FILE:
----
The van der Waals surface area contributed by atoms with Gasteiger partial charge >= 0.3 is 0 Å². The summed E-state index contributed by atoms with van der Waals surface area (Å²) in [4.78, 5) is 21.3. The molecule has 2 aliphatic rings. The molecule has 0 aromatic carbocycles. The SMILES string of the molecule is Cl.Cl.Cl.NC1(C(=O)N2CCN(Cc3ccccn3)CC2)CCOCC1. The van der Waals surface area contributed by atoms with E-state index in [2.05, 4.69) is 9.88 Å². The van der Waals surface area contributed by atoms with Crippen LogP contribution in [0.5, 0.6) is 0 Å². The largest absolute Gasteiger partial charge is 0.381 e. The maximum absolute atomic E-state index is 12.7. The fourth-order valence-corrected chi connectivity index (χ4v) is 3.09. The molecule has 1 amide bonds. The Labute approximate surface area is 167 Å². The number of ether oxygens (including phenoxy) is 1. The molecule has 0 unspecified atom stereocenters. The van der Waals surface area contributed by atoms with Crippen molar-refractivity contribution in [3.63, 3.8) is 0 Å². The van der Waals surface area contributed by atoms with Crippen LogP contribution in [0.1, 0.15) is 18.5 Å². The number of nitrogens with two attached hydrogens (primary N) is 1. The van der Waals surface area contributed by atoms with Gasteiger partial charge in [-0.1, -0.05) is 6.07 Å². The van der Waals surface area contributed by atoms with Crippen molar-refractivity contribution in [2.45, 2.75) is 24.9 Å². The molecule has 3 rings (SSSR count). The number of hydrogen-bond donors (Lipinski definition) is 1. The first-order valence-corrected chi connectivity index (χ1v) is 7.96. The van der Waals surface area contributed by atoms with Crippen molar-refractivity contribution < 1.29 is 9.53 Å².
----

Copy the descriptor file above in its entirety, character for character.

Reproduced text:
The van der Waals surface area contributed by atoms with Gasteiger partial charge >= 0.3 is 0 Å². The summed E-state index contributed by atoms with van der Waals surface area (Å²) in [4.78, 5) is 21.3. The molecule has 2 aliphatic rings. The molecule has 0 aromatic carbocycles. The SMILES string of the molecule is Cl.Cl.Cl.NC1(C(=O)N2CCN(Cc3ccccn3)CC2)CCOCC1. The van der Waals surface area contributed by atoms with E-state index in [2.05, 4.69) is 9.88 Å². The van der Waals surface area contributed by atoms with Crippen LogP contribution in [0.5, 0.6) is 0 Å². The largest absolute Gasteiger partial charge is 0.381 e. The maximum absolute atomic E-state index is 12.7. The fourth-order valence-corrected chi connectivity index (χ4v) is 3.09. The molecule has 1 amide bonds. The Labute approximate surface area is 167 Å². The number of ether oxygens (including phenoxy) is 1. The molecule has 0 unspecified atom stereocenters. The van der Waals surface area contributed by atoms with Crippen molar-refractivity contribution in [3.63, 3.8) is 0 Å². The van der Waals surface area contributed by atoms with Crippen LogP contribution in [0.1, 0.15) is 18.5 Å². The number of nitrogens with two attached hydrogens (primary N) is 1. The van der Waals surface area contributed by atoms with Gasteiger partial charge in [-0.1, -0.05) is 6.07 Å². The van der Waals surface area contributed by atoms with Crippen molar-refractivity contribution in [2.45, 2.75) is 24.9 Å². The molecule has 3 rings (SSSR count). The number of hydrogen-bond donors (Lipinski definition) is 1. The first-order valence-corrected chi connectivity index (χ1v) is 7.96. The van der Waals surface area contributed by atoms with Crippen molar-refractivity contribution < 1.29 is 9.53 Å².